There’s also a plug-in hybrid engine option within the Outlander range for fuel-conscious buyers, so let’s take a closer look at the lineup to see which is the best option for family buyers.
Mitsubishi Outlander Competition
|Volkswagen Tiguan AllSpace
|Honda CR-V L7
|Hyundai Santa Fe
Starting Price: $37,740
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How Much Does It Cost?
Prices for the Mitsubishi Outlander range kick off from $37,740 for the entry-level Outlander ES, while stepping up to the Outlander LS brings the price up to $41,240 and moving to the Outlander LS AWD brings the price to $43,740.
Moving to the Outlander Aspire brings the price to $44,840, with the Outlander Aspire AWD priced at $47,340 and the move to the Outlander Exceed priced at $52,640 while the Exceed Tourer AWD receives a $55,190 price tag.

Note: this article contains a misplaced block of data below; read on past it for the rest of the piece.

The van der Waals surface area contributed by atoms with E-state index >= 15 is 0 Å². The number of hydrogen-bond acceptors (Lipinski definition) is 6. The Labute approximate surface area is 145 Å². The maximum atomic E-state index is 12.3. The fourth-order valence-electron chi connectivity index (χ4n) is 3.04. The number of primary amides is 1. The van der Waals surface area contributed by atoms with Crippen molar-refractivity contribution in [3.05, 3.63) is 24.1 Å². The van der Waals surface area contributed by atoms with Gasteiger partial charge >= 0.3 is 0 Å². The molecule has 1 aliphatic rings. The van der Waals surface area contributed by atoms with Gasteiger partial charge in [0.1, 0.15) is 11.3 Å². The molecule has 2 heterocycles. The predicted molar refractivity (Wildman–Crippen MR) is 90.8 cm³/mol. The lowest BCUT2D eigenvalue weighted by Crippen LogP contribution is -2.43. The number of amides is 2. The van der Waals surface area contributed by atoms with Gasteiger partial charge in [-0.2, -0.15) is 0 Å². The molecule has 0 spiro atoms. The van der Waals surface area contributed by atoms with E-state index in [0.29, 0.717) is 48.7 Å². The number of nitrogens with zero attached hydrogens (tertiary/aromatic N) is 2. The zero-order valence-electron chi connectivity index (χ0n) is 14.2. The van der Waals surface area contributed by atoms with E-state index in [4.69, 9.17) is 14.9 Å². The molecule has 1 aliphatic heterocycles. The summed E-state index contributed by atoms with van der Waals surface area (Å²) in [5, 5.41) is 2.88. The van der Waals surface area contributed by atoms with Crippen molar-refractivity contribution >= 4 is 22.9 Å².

Mitsubishi’s Outlander PHEV Aspire is priced at $63,790 while the Outlander PHEV Exceed AWD is priced at $69,290 and the range-topping Outlander PEHV Exceed Tourer AWD is priced at $71,790.
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Mitsubishi Outlander - ASPIRE 7 SEAT (2WD) Specifications
|ASPIRE 7 SEAT (2WD)
|CVT AUTO 8 SPEED
|DUAL OVERHEAD CAM / 16 valves
|6000 / 3600
|Fuel tank size
|Fuel usage specs
|7.7 / 0
|ANCAP security rating
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What Features Does the Mitsubishi Outlander Have?
Mitsubishi’s entry-level Outlander ES comes riding on 18-inch alloys and receives automatic LED headlights, keyless start, adaptive cruise control, a rear-view camera with parking sensors, dual-zone climate control, cloth upholstery, a 7.0-inch digital instrument cluster and an 8.0-inch infotainment system with Apple CarPlay & Android Auto.